Christmas is upon us and the stores are full of festive joy. Your staff have already started to plan their Christmas meals, search frantically for presents and those Christmas parties are appearing in their diaries.
It wasn’t that long ago that businesses, especially corporate service companies, welcomed the slowdown so they could catch up with the admin backlog. Now the Christmas period seems to be a busy spike in our personal and professional lives. Many staff will have at least one work related party or function and they will also be organising their family get-togethers.
Is it just me – or do celebrations seem to be starting earlier and earlier? For example, last year John Lewis started its Christmas promotions in early November and there were those that had their decorations up on the 1st of November. On television, cooking shows have already switched to Christmas specials and Sky Christmas, Tru Christmas and Christmas 24 all started broadcasting in early November.
The simple fact is: people are just constantly busy during this time of the year and Christmas is a huge part of our UK culture. According to some research, 11% of staff attends five or more Christmas parties every year.
For some of us this time of year can appear a little daunting. And to set expectations, when does “Christmas” begin and end? What can you do to survive this busy time?
The Christmas Period
The old school view might have held that the Christmas period starts in the first full week of December. This is when Christmas songs are played on the radio in earnest and shops really start to push their Christmas products.
But this has been subtely brought forward. The arrival of Black Friday in the UK is partly to blame. People are often looking for bargains for Christmas presents and other items and the Black Friday period is the perfect time for retailers (primarily online but a good excuse for the high street, too) to encourage us to buy those presents. So, perhaps the Christmas period has already started?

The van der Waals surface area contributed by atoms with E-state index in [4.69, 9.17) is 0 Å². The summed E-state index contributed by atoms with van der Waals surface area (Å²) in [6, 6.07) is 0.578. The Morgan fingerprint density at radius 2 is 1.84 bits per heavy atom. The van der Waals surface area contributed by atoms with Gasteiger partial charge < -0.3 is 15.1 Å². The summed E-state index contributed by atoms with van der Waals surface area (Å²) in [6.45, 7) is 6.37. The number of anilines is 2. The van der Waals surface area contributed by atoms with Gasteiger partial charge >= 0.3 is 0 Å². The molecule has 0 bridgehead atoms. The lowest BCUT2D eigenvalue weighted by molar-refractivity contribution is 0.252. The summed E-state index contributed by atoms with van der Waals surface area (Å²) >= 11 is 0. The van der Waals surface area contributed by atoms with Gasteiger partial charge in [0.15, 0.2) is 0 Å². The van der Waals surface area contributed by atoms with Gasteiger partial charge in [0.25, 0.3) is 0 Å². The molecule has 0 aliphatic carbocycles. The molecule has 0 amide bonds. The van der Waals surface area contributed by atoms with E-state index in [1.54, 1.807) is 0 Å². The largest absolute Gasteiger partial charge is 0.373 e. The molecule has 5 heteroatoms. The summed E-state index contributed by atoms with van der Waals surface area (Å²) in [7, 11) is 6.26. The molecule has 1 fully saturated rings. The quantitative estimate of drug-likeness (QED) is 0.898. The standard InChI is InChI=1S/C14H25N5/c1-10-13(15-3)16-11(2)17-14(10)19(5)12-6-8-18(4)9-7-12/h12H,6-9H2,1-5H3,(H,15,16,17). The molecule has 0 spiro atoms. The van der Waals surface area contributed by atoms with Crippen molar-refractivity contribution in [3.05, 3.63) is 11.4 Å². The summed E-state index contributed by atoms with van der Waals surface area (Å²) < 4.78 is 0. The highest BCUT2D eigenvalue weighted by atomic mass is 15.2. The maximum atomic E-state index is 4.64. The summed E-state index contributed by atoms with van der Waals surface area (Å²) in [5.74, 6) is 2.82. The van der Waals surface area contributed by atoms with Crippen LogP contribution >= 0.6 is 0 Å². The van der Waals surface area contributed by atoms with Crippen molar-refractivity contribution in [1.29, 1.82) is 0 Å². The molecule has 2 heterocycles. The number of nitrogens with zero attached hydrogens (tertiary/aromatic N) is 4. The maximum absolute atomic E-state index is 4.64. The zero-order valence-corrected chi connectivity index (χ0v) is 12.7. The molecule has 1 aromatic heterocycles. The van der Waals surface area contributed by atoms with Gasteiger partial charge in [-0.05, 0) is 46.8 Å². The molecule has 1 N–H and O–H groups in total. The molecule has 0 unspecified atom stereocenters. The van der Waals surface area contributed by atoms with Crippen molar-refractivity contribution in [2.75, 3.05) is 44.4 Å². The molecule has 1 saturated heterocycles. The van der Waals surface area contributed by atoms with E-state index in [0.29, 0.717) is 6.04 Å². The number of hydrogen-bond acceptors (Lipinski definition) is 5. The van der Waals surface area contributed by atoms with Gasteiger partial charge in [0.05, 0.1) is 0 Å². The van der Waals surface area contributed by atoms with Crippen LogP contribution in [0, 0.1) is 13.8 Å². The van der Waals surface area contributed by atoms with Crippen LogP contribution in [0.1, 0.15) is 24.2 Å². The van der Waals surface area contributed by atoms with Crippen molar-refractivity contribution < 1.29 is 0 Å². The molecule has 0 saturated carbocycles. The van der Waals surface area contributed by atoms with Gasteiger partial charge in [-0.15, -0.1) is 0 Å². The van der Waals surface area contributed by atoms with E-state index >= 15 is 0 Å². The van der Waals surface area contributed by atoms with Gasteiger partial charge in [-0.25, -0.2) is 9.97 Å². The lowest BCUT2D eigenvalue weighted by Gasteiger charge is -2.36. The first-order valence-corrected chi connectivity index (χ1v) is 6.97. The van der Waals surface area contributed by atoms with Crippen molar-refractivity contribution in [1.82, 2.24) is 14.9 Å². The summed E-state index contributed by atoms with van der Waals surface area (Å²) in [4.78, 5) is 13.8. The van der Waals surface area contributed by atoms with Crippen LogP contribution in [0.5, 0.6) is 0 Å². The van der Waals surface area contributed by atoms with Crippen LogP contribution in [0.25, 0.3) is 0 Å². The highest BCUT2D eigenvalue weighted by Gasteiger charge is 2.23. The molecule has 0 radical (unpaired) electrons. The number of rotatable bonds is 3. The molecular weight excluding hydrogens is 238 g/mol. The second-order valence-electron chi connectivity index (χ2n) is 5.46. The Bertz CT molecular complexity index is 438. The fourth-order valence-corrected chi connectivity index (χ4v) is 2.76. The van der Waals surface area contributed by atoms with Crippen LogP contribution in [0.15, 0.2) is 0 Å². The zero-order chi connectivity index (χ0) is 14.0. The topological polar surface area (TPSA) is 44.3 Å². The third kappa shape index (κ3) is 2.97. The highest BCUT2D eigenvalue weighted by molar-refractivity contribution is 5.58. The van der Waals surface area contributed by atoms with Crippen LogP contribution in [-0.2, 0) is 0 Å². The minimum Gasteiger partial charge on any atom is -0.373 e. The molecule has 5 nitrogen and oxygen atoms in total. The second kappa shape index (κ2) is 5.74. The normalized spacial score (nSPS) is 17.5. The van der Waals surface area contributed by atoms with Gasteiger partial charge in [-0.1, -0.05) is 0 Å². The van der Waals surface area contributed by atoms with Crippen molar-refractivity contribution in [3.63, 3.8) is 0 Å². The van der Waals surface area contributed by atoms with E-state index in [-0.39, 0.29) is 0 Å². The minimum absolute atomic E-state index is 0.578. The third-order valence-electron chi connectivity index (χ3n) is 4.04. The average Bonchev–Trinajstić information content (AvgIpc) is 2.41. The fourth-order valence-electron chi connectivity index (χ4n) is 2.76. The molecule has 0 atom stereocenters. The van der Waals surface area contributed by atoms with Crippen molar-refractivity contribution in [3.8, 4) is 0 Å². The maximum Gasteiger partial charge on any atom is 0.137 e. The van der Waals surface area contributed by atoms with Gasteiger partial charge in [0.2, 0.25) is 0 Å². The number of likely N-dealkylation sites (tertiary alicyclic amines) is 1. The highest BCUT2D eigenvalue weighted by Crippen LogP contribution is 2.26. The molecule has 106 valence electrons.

At the same time, staff are frequently at parties, soaking up the festive celebrations. Although in recent years, some businesses have persuaded staff to leave their meals to after the holidays, with some happening in mid January when you can get better deals.
But an end is in sight! . Most decorations are taken down on the 6th January – the 12th day of Christmas – and after a week back at work, most people will leave the holidays behind them.
How To Survive This Christmas
Here are our 6 quick tips:
- Embrace Christmas – get into the festive mood and ensure there is some cheer in your business. Tinsel, decorations and Christmas music can go a long way.
- Ensure staff are aware of your expectations – you know what is needed during the month, ensure that your staff know too.
- Plan ahead – so you know what work is required and by when. Ensure everyone is aware of the tasks that need to be completed and have an action plan on how this can be achieved factoring in staff leave.
- Partying – Let your staff know what you expect of them. By all means encourage the Christmas parties – but equally be aware of the health and safety issues and specifically your responsibilities as an employer. This is a potential minefield – if you want to scare yourself have a read of this!
- Requests for leave are often highest during the time between Christmas Day and New Year’s Day and this can mean that some businesses are left short staffed. It might be a lot easier to simply close your business or operate with a skeleton staff.
- Put in limits – The odd moment of mobile shopping or ‘online browsing’ is natural at this time of year. It would be well worth putting a policy in place so that your team know the boundaries and do not overstep the mark.
So, it only remains to say to all our readers have a great and safe Christmas period – however you choose to define it.